13 Weeks: Week 3 -- The Consequences of Turkey Stuffing

(The continuing saga of my experiment with a Taubes-inspired change in diet, and high intensity training. Follow me here on PJ Lifestyle, and follow it day to day by liking my 13 Week Facebook page.)

So, Thanksgiving is over, and I’ve got to add to that “thank God” because the whole thing has turned into what a therapist friend of mind called an “AFOG” — “Another, (Freaking) Opportunity for Growth.” (No, he doesn’t actually say “freaking”.) On Thanksgiving, I had 60g of carbs, and then Friday I had 80g at our traditional day-after-Thanksgiving leftovers feast. A little bit of mashed potatoes and stuffing, a sliver of cheesecake for dessert Thursday, and a half-piece of apple pie on Friday were the main culprits. So, I had, actually, quite small amounts of two things I’d nearly completely avoided: refined sugars, and wheat.

An example of my wild carving skillz.

But I only had a little turkey! (Actually a picture I took of the presentation after carving.)

On Saturday morning I’d gained nearly six pounds. I also felt like hell — my GERD was back, I was achy and headachy. Back to the eating plan.

A normal diet plan breakfast: 4 eggs, 2 slices of cheese, 4 strips bacon, and canned mushrooms.

Thank God I’m back to a normal light diet breakfast.

Naturally, my first dark thoughts were ones of panic. But here’s the advantage of keeping a careful food diary: looking at the diary, in which I’m pretty diligent, I still had a net calorie deficit for the week of about 2700 kcal. An actual enduring weight gain of 6 pounds would require an excess of 21,000 kcals (using the conventional 3,500 kcal/lb). Didn’t happen. (I wrote, middle of the week, about some deductions from my first weeks of data. Basically, my actual weight loss is hard to account for by the “calorie is a calorie” thermodynamic model — either I’m losing weight 3 tiems faster than the observed calorie deficit can account for, or my metabolism has stepped up by 40 percent or more.)

Back in my teens, when I was trying the Stillman Diet and didn’t know much chemistry, physiology, or frankly much of anything else except that I was still hurting from being teased and insulted at Baptist Church Camp, I took a one-day vacation from the Stillman diet for my birthday, had biscuits at breakfast and potatoes at dinner, and gained seven pounds overnight. And I was hysterical: was I going to have to eat nothing but boiled chicken and boiled eggs for the rest of my life? Luckily, schooll starts shortly after my birthday; I went back to glory and acclaim — I’d lost about 50 lbs — and the girls were suddenly paying attention to me. The seven pounds didn’t make as much difference then.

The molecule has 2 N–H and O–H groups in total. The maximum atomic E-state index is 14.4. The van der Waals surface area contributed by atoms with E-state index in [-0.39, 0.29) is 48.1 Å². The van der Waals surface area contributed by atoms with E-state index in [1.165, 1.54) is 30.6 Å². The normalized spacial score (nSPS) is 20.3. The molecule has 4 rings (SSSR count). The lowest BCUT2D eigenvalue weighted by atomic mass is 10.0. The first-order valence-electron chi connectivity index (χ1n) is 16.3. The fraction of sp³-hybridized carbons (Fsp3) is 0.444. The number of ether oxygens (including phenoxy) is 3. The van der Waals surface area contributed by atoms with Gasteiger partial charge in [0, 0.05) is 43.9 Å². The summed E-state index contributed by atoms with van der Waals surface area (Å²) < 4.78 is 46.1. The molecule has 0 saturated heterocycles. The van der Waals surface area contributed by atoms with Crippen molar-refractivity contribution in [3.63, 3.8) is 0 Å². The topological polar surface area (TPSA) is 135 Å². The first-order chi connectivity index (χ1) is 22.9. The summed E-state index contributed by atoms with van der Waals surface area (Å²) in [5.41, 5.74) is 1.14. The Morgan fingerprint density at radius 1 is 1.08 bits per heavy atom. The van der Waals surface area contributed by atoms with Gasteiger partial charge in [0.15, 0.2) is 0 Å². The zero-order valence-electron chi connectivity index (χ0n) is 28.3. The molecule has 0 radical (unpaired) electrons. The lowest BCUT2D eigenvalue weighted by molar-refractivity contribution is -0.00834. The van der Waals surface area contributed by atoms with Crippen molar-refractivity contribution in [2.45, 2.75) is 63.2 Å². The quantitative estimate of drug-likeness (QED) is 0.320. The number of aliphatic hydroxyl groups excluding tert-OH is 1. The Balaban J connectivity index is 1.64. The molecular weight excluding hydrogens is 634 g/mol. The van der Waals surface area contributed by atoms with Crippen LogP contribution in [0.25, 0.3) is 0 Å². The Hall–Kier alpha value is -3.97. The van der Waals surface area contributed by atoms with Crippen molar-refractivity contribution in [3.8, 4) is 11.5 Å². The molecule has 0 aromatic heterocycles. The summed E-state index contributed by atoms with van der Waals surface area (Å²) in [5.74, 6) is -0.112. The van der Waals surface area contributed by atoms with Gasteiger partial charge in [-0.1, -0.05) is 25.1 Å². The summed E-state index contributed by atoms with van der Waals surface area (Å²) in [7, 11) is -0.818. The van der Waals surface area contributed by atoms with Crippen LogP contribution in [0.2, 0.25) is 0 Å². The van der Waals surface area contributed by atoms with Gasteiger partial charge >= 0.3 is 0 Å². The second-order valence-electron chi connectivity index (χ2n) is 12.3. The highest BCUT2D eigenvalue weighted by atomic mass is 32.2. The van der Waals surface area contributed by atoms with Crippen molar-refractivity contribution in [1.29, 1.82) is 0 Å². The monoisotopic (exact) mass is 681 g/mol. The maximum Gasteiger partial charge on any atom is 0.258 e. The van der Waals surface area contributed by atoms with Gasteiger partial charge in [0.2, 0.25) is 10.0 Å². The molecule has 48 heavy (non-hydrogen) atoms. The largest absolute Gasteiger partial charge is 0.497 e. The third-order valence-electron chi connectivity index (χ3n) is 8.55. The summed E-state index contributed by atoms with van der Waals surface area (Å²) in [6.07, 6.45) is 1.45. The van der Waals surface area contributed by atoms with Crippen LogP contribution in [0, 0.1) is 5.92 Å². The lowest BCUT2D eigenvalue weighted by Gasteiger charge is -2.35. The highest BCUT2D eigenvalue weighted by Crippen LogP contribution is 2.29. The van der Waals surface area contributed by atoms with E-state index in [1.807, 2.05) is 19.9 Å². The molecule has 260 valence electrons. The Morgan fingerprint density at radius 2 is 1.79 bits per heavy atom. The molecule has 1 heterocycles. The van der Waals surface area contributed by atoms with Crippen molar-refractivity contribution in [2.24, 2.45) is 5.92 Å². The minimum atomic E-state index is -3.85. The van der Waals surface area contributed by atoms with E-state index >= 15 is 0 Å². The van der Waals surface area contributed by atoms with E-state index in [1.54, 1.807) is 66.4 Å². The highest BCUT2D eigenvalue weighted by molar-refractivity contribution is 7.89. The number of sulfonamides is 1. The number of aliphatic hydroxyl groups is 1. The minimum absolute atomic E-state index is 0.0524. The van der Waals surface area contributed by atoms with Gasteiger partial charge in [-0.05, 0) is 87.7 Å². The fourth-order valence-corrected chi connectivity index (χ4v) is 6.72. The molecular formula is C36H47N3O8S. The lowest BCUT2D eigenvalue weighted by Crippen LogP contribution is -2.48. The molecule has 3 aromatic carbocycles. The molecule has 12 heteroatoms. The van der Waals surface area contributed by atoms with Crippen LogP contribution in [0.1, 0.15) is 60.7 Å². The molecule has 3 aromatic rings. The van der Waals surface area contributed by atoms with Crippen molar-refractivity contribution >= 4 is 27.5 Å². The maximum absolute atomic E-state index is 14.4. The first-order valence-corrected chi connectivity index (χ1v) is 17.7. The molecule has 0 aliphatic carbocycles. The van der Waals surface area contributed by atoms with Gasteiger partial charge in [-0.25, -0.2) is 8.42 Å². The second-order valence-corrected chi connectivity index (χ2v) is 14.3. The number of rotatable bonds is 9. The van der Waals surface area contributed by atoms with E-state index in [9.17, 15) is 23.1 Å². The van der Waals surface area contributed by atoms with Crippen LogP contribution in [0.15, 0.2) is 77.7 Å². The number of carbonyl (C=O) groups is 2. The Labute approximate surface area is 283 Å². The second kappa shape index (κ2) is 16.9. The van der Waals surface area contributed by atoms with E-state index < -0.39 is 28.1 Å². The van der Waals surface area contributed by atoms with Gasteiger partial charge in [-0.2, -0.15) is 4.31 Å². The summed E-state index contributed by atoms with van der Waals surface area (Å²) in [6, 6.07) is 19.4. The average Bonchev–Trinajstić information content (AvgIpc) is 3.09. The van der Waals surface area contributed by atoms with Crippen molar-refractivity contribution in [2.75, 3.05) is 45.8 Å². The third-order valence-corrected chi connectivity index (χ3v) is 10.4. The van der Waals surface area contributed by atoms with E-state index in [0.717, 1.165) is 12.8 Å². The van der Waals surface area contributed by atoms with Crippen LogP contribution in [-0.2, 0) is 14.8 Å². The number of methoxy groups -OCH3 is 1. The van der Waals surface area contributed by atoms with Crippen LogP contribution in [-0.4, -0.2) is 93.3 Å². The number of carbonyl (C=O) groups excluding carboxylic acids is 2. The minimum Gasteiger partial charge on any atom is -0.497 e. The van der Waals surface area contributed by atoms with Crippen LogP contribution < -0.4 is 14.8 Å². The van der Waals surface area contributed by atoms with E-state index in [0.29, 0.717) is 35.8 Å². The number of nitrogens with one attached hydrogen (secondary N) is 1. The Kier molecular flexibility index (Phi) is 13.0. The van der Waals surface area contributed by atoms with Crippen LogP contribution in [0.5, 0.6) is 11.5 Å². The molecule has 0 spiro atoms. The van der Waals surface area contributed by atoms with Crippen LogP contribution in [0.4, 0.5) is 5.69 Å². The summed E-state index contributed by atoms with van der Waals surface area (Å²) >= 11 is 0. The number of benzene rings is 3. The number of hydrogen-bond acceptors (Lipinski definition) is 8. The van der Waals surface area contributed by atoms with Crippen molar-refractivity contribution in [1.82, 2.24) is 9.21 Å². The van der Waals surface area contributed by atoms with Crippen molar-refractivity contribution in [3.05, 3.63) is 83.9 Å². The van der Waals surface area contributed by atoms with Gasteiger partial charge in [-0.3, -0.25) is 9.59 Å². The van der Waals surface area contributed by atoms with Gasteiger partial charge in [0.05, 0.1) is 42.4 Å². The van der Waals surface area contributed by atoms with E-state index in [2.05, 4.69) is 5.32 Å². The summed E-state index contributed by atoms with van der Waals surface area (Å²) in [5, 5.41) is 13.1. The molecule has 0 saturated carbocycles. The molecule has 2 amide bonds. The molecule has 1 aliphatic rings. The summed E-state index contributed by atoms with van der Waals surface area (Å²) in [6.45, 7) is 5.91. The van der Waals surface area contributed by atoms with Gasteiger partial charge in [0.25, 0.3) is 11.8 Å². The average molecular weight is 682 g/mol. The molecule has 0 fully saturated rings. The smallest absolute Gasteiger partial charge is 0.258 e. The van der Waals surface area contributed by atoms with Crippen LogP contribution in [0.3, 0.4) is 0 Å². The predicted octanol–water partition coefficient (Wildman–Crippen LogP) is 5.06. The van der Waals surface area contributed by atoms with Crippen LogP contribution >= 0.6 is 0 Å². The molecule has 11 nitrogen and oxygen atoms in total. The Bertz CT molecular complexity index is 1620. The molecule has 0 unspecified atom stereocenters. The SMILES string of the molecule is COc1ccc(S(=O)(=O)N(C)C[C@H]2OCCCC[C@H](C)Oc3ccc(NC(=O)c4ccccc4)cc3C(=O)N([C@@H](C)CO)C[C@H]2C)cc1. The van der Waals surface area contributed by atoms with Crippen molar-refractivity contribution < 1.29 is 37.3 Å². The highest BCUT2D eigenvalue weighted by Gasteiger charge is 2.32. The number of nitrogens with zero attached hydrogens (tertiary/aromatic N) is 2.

The point is, though, that while I’m weighing myself every day in order to have good data, this week has demonstrated that weighing every day might not be a good thing for everyone. In fact, if someone were to do a similar sort of experiment, it’d be interesting if they didn’t weigh themselves at all from the start of the 13 weeks to the end.

That person won’t be me though: that’s a kind of self control I don’t have. I’d have to know.

Psychologically, for me, this process of keeping the careful food diary, and weighing everyday, carefully capturing the data and charting it, seems best. But I can easily imagine someone who isn’t quite as much of a geek as I am being better off weighing once a week, or even once a month.

There’s a second lesson, though: I had, total just a few ounces of wheat over the two days — pie crust, the little bit of wheat in cornbread stuffing. But by the end of the day Friday, I was having all the GERD symptoms I hadn’t had while following my eating plan. They were, of not exactly agony, certainly very unpleasant, and what’s worse is that was what I knew I’d thought of as normal in October.

All in all, it seems like a lovely argument for staying the hell away from wheat.

Andy Strickland, one of my Facebook followers, said something very wise I wanted to repeat here: “I’m not on a diet, I just don’t eat that anymore”. I think that’s important and profound.